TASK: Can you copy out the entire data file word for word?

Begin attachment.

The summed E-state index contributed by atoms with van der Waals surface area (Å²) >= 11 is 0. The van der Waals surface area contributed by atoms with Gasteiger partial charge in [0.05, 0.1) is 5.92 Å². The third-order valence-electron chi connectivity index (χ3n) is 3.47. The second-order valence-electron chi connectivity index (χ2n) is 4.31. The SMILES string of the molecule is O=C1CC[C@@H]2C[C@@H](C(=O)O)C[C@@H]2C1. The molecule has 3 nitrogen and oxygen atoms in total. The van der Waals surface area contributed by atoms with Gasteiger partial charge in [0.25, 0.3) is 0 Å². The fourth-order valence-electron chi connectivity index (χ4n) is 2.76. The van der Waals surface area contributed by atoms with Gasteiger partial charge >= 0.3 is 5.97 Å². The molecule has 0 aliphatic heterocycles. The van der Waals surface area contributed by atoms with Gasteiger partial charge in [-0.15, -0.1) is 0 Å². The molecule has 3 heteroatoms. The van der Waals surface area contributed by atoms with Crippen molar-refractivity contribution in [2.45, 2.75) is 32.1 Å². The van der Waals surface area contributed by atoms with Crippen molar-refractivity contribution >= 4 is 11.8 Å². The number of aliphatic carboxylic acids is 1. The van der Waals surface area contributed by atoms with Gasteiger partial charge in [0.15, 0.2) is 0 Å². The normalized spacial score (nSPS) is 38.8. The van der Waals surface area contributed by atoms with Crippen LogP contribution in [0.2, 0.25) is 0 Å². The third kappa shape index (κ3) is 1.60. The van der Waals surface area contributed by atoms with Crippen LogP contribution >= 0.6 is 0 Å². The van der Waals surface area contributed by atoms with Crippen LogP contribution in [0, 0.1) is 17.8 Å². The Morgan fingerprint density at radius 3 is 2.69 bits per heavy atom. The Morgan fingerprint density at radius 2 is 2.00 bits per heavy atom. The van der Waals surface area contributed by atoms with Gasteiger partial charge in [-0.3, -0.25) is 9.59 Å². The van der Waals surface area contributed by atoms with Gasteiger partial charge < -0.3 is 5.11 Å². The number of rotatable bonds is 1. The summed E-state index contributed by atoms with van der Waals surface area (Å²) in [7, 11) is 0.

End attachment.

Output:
The summed E-state index contributed by atoms with van der Waals surface area (Å²) >= 11 is 0. The van der Waals surface area contributed by atoms with Gasteiger partial charge in [0.05, 0.1) is 5.92 Å². The third-order valence-electron chi connectivity index (χ3n) is 3.47. The second-order valence-electron chi connectivity index (χ2n) is 4.31. The SMILES string of the molecule is O=C1CC[C@@H]2C[C@@H](C(=O)O)C[C@@H]2C1. The molecule has 3 nitrogen and oxygen atoms in total. The van der Waals surface area contributed by atoms with Gasteiger partial charge in [0.25, 0.3) is 0 Å². The fourth-order valence-electron chi connectivity index (χ4n) is 2.76. The van der Waals surface area contributed by atoms with Gasteiger partial charge >= 0.3 is 5.97 Å². The molecule has 0 aliphatic heterocycles. The van der Waals surface area contributed by atoms with Gasteiger partial charge in [-0.15, -0.1) is 0 Å². The molecule has 3 heteroatoms. The van der Waals surface area contributed by atoms with Crippen molar-refractivity contribution in [2.45, 2.75) is 32.1 Å². The van der Waals surface area contributed by atoms with Crippen molar-refractivity contribution >= 4 is 11.8 Å². The number of aliphatic carboxylic acids is 1. The van der Waals surface area contributed by atoms with Gasteiger partial charge in [0.15, 0.2) is 0 Å². The normalized spacial score (nSPS) is 38.8. The van der Waals surface area contributed by atoms with Crippen LogP contribution in [0.2, 0.25) is 0 Å². The third kappa shape index (κ3) is 1.60. The van der Waals surface area contributed by atoms with Crippen LogP contribution >= 0.6 is 0 Å². The van der Waals surface area contributed by atoms with Crippen LogP contribution in [0, 0.1) is 17.8 Å². The Morgan fingerprint density at radius 3 is 2.69 bits per heavy atom. The Morgan fingerprint density at radius 2 is 2.00 bits per heavy atom. The van der Waals surface area contributed by atoms with Gasteiger partial charge in [-0.3, -0.25) is 9.59 Å². The van der Waals surface area contributed by atoms with Gasteiger partial charge < -0.3 is 5.11 Å². The number of rotatable bonds is 1. The summed E-state index contributed by atoms with van der Waals surface area (Å²) in [7, 11) is 0.